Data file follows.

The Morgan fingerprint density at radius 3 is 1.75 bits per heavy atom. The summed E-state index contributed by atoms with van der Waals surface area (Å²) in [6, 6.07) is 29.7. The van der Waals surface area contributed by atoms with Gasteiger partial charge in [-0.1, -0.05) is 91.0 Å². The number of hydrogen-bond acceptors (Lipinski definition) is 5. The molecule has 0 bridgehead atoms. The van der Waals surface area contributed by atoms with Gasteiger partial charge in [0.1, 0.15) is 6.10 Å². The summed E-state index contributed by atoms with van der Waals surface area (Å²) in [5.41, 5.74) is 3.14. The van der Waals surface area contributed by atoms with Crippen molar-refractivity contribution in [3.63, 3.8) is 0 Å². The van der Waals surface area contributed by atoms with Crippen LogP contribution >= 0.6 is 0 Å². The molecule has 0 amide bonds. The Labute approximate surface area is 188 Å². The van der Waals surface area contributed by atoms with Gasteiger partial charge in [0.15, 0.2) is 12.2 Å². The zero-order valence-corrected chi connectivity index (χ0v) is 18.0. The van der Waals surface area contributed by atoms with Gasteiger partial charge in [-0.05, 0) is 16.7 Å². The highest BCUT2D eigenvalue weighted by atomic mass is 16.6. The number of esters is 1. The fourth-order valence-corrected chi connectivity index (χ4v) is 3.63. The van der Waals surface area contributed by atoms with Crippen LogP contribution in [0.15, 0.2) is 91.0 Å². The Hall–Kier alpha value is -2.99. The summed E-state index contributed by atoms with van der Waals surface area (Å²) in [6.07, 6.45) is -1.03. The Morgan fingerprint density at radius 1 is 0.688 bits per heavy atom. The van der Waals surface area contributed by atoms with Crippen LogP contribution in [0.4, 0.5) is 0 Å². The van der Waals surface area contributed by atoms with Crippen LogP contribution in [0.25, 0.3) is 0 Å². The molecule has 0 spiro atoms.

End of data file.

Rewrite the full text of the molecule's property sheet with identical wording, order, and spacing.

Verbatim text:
The Morgan fingerprint density at radius 3 is 1.75 bits per heavy atom. The summed E-state index contributed by atoms with van der Waals surface area (Å²) in [6, 6.07) is 29.7. The van der Waals surface area contributed by atoms with Gasteiger partial charge in [-0.1, -0.05) is 91.0 Å². The number of hydrogen-bond acceptors (Lipinski definition) is 5. The molecule has 0 bridgehead atoms. The van der Waals surface area contributed by atoms with Gasteiger partial charge in [0.1, 0.15) is 6.10 Å². The summed E-state index contributed by atoms with van der Waals surface area (Å²) in [5.41, 5.74) is 3.14. The van der Waals surface area contributed by atoms with Crippen molar-refractivity contribution in [3.63, 3.8) is 0 Å². The van der Waals surface area contributed by atoms with Crippen LogP contribution >= 0.6 is 0 Å². The molecule has 0 amide bonds. The Labute approximate surface area is 188 Å². The van der Waals surface area contributed by atoms with Gasteiger partial charge in [0.15, 0.2) is 12.2 Å². The zero-order valence-corrected chi connectivity index (χ0v) is 18.0. The van der Waals surface area contributed by atoms with Gasteiger partial charge in [-0.05, 0) is 16.7 Å². The highest BCUT2D eigenvalue weighted by atomic mass is 16.6. The number of esters is 1. The fourth-order valence-corrected chi connectivity index (χ4v) is 3.63. The van der Waals surface area contributed by atoms with Crippen LogP contribution in [0.15, 0.2) is 91.0 Å². The Hall–Kier alpha value is -2.99. The summed E-state index contributed by atoms with van der Waals surface area (Å²) in [6.07, 6.45) is -1.03. The Morgan fingerprint density at radius 1 is 0.688 bits per heavy atom. The van der Waals surface area contributed by atoms with Crippen LogP contribution in [0.4, 0.5) is 0 Å². The van der Waals surface area contributed by atoms with Crippen LogP contribution in [0.25, 0.3) is 0 Å². The molecule has 0 spiro atoms.